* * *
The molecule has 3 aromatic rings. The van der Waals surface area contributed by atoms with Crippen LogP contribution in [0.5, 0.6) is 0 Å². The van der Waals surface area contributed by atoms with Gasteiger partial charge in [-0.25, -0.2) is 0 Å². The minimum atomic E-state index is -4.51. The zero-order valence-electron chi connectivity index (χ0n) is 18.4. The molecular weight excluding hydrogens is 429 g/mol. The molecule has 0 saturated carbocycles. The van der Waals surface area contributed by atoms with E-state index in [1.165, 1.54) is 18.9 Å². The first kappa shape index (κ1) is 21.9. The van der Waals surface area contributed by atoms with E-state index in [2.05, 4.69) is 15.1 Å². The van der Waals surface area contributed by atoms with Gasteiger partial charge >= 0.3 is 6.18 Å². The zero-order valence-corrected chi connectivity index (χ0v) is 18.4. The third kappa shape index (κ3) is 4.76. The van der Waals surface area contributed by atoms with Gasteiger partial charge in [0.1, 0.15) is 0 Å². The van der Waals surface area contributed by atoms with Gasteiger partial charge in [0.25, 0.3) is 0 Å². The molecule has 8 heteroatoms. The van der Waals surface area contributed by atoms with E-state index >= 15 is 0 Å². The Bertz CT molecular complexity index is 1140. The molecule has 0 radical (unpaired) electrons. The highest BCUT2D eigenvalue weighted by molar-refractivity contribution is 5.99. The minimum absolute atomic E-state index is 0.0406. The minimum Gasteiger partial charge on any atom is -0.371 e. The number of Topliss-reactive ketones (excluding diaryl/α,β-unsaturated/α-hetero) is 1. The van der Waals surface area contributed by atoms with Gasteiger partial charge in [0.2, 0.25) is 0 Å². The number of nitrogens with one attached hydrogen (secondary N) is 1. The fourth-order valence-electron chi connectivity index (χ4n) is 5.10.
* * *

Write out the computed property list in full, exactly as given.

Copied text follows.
The molecule has 3 aromatic rings. The van der Waals surface area contributed by atoms with Crippen LogP contribution in [0.5, 0.6) is 0 Å². The van der Waals surface area contributed by atoms with Gasteiger partial charge in [-0.25, -0.2) is 0 Å². The minimum atomic E-state index is -4.51. The zero-order valence-electron chi connectivity index (χ0n) is 18.4. The molecular weight excluding hydrogens is 429 g/mol. The molecule has 0 saturated carbocycles. The van der Waals surface area contributed by atoms with E-state index in [1.165, 1.54) is 18.9 Å². The first kappa shape index (κ1) is 21.9. The van der Waals surface area contributed by atoms with E-state index in [2.05, 4.69) is 15.1 Å². The van der Waals surface area contributed by atoms with Gasteiger partial charge >= 0.3 is 6.18 Å². The zero-order valence-corrected chi connectivity index (χ0v) is 18.4. The third kappa shape index (κ3) is 4.76. The van der Waals surface area contributed by atoms with Gasteiger partial charge in [0.1, 0.15) is 0 Å². The van der Waals surface area contributed by atoms with Gasteiger partial charge in [0.25, 0.3) is 0 Å². The molecule has 8 heteroatoms. The van der Waals surface area contributed by atoms with E-state index >= 15 is 0 Å². The Bertz CT molecular complexity index is 1140. The molecule has 0 radical (unpaired) electrons. The highest BCUT2D eigenvalue weighted by molar-refractivity contribution is 5.99. The minimum absolute atomic E-state index is 0.0406. The minimum Gasteiger partial charge on any atom is -0.371 e. The number of Topliss-reactive ketones (excluding diaryl/α,β-unsaturated/α-hetero) is 1. The van der Waals surface area contributed by atoms with Gasteiger partial charge in [0.2, 0.25) is 0 Å². The number of nitrogens with one attached hydrogen (secondary N) is 1. The fourth-order valence-electron chi connectivity index (χ4n) is 5.10.